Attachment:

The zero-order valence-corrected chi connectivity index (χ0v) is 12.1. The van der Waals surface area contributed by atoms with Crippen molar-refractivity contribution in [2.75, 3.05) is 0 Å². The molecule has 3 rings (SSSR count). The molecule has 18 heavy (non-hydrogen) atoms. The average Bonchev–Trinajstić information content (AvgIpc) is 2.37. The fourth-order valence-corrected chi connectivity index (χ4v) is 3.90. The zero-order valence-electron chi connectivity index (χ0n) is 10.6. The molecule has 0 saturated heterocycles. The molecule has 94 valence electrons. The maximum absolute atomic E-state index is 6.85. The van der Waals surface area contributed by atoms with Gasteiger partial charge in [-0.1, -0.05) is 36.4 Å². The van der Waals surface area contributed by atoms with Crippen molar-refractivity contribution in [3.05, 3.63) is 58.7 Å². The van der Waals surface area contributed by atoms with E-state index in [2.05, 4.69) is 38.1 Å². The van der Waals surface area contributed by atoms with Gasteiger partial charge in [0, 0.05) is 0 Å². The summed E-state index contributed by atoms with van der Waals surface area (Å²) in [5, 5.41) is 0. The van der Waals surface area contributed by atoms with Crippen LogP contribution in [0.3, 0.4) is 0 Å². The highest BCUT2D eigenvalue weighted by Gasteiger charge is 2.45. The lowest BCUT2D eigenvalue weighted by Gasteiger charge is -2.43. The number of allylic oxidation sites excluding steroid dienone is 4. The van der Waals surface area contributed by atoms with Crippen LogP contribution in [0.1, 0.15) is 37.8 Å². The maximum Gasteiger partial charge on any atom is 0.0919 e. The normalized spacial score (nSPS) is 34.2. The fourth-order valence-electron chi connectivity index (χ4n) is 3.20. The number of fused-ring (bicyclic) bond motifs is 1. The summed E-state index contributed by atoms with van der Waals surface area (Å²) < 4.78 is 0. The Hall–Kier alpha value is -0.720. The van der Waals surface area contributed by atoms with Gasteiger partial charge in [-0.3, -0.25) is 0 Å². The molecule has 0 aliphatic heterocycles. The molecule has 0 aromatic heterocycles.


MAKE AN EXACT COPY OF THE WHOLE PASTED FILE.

The zero-order valence-corrected chi connectivity index (χ0v) is 12.1. The van der Waals surface area contributed by atoms with Crippen molar-refractivity contribution in [2.75, 3.05) is 0 Å². The molecule has 3 rings (SSSR count). The molecule has 18 heavy (non-hydrogen) atoms. The average Bonchev–Trinajstić information content (AvgIpc) is 2.37. The fourth-order valence-corrected chi connectivity index (χ4v) is 3.90. The zero-order valence-electron chi connectivity index (χ0n) is 10.6. The molecule has 0 saturated heterocycles. The molecule has 94 valence electrons. The maximum absolute atomic E-state index is 6.85. The van der Waals surface area contributed by atoms with Gasteiger partial charge in [-0.1, -0.05) is 36.4 Å². The van der Waals surface area contributed by atoms with Crippen molar-refractivity contribution in [3.05, 3.63) is 58.7 Å². The van der Waals surface area contributed by atoms with E-state index in [2.05, 4.69) is 38.1 Å². The van der Waals surface area contributed by atoms with Gasteiger partial charge in [0, 0.05) is 0 Å². The summed E-state index contributed by atoms with van der Waals surface area (Å²) in [5, 5.41) is 0. The van der Waals surface area contributed by atoms with Crippen LogP contribution in [0.3, 0.4) is 0 Å². The highest BCUT2D eigenvalue weighted by Gasteiger charge is 2.45. The lowest BCUT2D eigenvalue weighted by Gasteiger charge is -2.43. The number of allylic oxidation sites excluding steroid dienone is 4. The van der Waals surface area contributed by atoms with Crippen LogP contribution in [0.1, 0.15) is 37.8 Å². The maximum Gasteiger partial charge on any atom is 0.0919 e. The normalized spacial score (nSPS) is 34.2. The fourth-order valence-electron chi connectivity index (χ4n) is 3.20. The number of fused-ring (bicyclic) bond motifs is 1. The summed E-state index contributed by atoms with van der Waals surface area (Å²) < 4.78 is 0. The Hall–Kier alpha value is -0.720. The van der Waals surface area contributed by atoms with Gasteiger partial charge in [-0.3, -0.25) is 0 Å². The molecule has 0 aliphatic heterocycles. The molecule has 0 aromatic heterocycles.